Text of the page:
Xenotransplantation

The 150 page Diaries of Despair report based on the documentation, provides the public with an unprecedented and extensive insight into the reality of vivisection in Britain. Never before has so much secret information about animal experiments entered the public domain. The report was effectively banned for almost two and a half years by an injunction by Imutran and Novartis in late September of 2000. The leaked documentation reveals horrific animal suffering, corrects misleading public presentation of research and exposes government deception. The five part report provides background information on xenotransplantation (transplanting organs of one species into another); an overview of the leaked documents and the rationale behind transgenic pigs as a potential source of xenografts. It describe the suffering of primates used in the research and the legal framework regulating animal testing. The report documents baboons and cynomolgus monkeys, from (in the case of the baboons) capture in the wild, through transportation half way across the world and their deaths in experiments conducted at HLS.[17]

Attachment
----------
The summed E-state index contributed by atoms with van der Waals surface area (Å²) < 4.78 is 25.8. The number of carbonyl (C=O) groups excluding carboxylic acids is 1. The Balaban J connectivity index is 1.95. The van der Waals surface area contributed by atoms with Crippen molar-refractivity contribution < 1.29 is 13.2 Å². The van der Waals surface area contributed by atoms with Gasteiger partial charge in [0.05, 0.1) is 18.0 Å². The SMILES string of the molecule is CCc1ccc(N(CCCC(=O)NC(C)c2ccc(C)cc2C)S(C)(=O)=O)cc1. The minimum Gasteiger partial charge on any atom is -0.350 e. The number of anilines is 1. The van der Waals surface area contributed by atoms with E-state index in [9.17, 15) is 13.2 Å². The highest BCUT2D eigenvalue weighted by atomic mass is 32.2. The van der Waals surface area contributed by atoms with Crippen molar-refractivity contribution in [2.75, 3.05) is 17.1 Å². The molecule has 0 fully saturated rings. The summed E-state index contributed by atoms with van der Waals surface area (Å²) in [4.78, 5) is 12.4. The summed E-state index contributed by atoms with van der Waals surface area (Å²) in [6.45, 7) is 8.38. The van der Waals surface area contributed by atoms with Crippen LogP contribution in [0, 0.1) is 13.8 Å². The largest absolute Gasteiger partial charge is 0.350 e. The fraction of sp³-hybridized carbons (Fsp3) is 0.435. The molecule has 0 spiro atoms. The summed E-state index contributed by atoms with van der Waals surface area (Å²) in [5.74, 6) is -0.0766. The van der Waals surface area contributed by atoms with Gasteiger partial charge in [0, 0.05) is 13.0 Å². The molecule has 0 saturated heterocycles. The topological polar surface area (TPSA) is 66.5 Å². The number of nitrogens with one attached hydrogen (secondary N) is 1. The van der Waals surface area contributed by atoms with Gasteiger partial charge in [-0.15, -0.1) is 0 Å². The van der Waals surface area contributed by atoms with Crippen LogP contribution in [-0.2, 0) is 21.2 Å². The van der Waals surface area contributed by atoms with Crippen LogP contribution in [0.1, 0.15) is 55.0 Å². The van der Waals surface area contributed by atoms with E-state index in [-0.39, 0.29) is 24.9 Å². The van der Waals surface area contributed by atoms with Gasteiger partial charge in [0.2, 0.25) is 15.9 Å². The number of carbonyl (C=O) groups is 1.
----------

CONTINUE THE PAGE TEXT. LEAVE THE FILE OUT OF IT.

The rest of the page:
See also Dairies of Despair: Further Reading. [18]

Organ transplants are transplants are prohibitively expensive and of limited value. However, selling transgenic pig parts and other organs is very profitable. Novartis and its subsidiaries have killed thousands of animals and spent millions of dollars attempting to develop animal organs for transplantation into humans. Xenotransplantation experiments have a long history of human and animal costs. They have proved to be one of the greatest medical disasters of all time, for both animals and recipients. Approximately 6,000 people are on waiting lists for human organs, an organ shortage which could largely be solved through default consent to organ donation after death. See also Humane Movement, section 5.